If, at times, it reflected poorly on the wingers who could not keep the supposed defenders occupied in their own half, it was also a reflection of their past; many, including Yuri Zhirkov, Fabio Grosso and Jose Bosingwa, are converted wingers while Turkey's Hamit Altintop, Croatia's Danijel Pranjic and Holland's Giovanni van Bronckhorst regularly play in midfield for their respective clubs.

The merits of the unexpected attacker were also apparent when the Portuguese central defenders surged upfield. In contrast, the out-and-out forward often lacked support and, in most cases, the presence of a partner to aid him.

In an interview before the tournament, Joachim Low suggested that most sides would operate with a lone forward. His prediction proved accurate, and Germany showed the merits of a solitary striker, especially in their quarter-final against Portugal. That 4-2-3-1 system, however, owed much to the input of captain of Michael Ballack and forward Mario Gomez's remarkable array of misses in the group games which convinced Low to use Miroslav Klose alone.

So Fernando Torres and David Villa's status as the finest strike duo around is partly a recognition of their threat, but partly a consequence of few alternatives. Only Sweden and Switzerland started every game with two specialist strikers. France and Italy usually did, but neither had an alliance in attack nor, in the case of Roberto Donadoni's men, a forward on the scoresheet. Indeed, Luca Toni was a formidable presence but a failing finisher. Klose apart, it has not been a tournament for target men. Few showed the inclination to search for successors to the retiring Czech powerhouse Jan Koller.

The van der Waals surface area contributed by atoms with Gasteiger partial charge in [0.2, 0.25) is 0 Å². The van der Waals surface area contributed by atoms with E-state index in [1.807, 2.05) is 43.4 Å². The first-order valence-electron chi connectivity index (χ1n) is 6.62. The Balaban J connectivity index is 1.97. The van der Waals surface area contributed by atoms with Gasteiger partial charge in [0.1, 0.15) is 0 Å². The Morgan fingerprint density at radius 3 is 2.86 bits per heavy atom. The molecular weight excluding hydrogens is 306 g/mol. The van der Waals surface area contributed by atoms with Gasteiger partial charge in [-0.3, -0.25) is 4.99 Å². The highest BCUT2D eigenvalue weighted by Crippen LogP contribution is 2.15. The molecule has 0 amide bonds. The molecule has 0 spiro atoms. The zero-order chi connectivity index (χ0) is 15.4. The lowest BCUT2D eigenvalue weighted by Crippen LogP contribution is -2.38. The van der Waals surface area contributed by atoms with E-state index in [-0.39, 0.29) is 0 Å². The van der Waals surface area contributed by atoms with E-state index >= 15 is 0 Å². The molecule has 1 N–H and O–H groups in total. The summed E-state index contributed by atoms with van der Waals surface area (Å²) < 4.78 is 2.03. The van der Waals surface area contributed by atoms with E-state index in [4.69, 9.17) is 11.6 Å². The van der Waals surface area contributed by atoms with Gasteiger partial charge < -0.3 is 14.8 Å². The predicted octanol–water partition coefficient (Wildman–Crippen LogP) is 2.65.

Pace, rather than height, appeared the prime requirement for a forward, especially those who found themselves redeployed. The auxiliary left winger Lukas Podolski provided an example of a striker who benefited from a new role ostensibly further from goal.

Others played their part from the bench, where the importance of varying tactics was apparent. In attacking terms, anyway, the like-for-like replacement was less effective than the radically different alternative; a dissimilar tactic, pursued by a player with very different attributes to his predecessor on the pitch could disrupt defences and distort carefully formulated gameplans. It was perhaps best illustrated when Holland, already leading against France, replaced Orlando Engelaar and Dirk Kuyt with Arjen Robben and Robin van Persie. Greater pace and width produced further goals for each replacement.

Turkey, too, benefited from the chance to change their approach. The forceful Semih Senturk has few similarities with the more refined Nihat Kahveci, but he provided an impact in each of his four substitute appearances. But then, in Euro 2008, the attacking has come from the substitutes, the midfielders and even the defenders. Striking has not just been a job for the strikers.